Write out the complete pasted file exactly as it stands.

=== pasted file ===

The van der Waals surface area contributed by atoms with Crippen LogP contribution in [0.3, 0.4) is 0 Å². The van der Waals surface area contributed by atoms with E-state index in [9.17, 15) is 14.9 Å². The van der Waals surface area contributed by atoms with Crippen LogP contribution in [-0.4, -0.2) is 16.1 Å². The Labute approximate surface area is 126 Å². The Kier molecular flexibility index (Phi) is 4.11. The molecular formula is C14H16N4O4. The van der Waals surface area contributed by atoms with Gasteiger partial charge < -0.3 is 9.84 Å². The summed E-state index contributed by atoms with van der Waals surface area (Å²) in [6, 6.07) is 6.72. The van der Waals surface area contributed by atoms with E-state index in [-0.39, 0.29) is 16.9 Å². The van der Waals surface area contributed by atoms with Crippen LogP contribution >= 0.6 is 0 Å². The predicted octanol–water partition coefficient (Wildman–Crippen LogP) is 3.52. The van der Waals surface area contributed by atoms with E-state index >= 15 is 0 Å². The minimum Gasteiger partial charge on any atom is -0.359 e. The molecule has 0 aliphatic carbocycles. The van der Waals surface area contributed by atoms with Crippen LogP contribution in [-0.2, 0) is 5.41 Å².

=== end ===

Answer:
The van der Waals surface area contributed by atoms with Crippen LogP contribution in [0.3, 0.4) is 0 Å². The van der Waals surface area contributed by atoms with E-state index in [9.17, 15) is 14.9 Å². The van der Waals surface area contributed by atoms with Crippen LogP contribution in [-0.4, -0.2) is 16.1 Å². The Labute approximate surface area is 126 Å². The Kier molecular flexibility index (Phi) is 4.11. The molecular formula is C14H16N4O4. The van der Waals surface area contributed by atoms with Gasteiger partial charge < -0.3 is 9.84 Å². The summed E-state index contributed by atoms with van der Waals surface area (Å²) in [6, 6.07) is 6.72. The van der Waals surface area contributed by atoms with E-state index in [-0.39, 0.29) is 16.9 Å². The van der Waals surface area contributed by atoms with Crippen LogP contribution >= 0.6 is 0 Å². The predicted octanol–water partition coefficient (Wildman–Crippen LogP) is 3.52. The van der Waals surface area contributed by atoms with E-state index >= 15 is 0 Å². The minimum Gasteiger partial charge on any atom is -0.359 e. The molecule has 0 aliphatic carbocycles. The van der Waals surface area contributed by atoms with Crippen LogP contribution in [-0.2, 0) is 5.41 Å².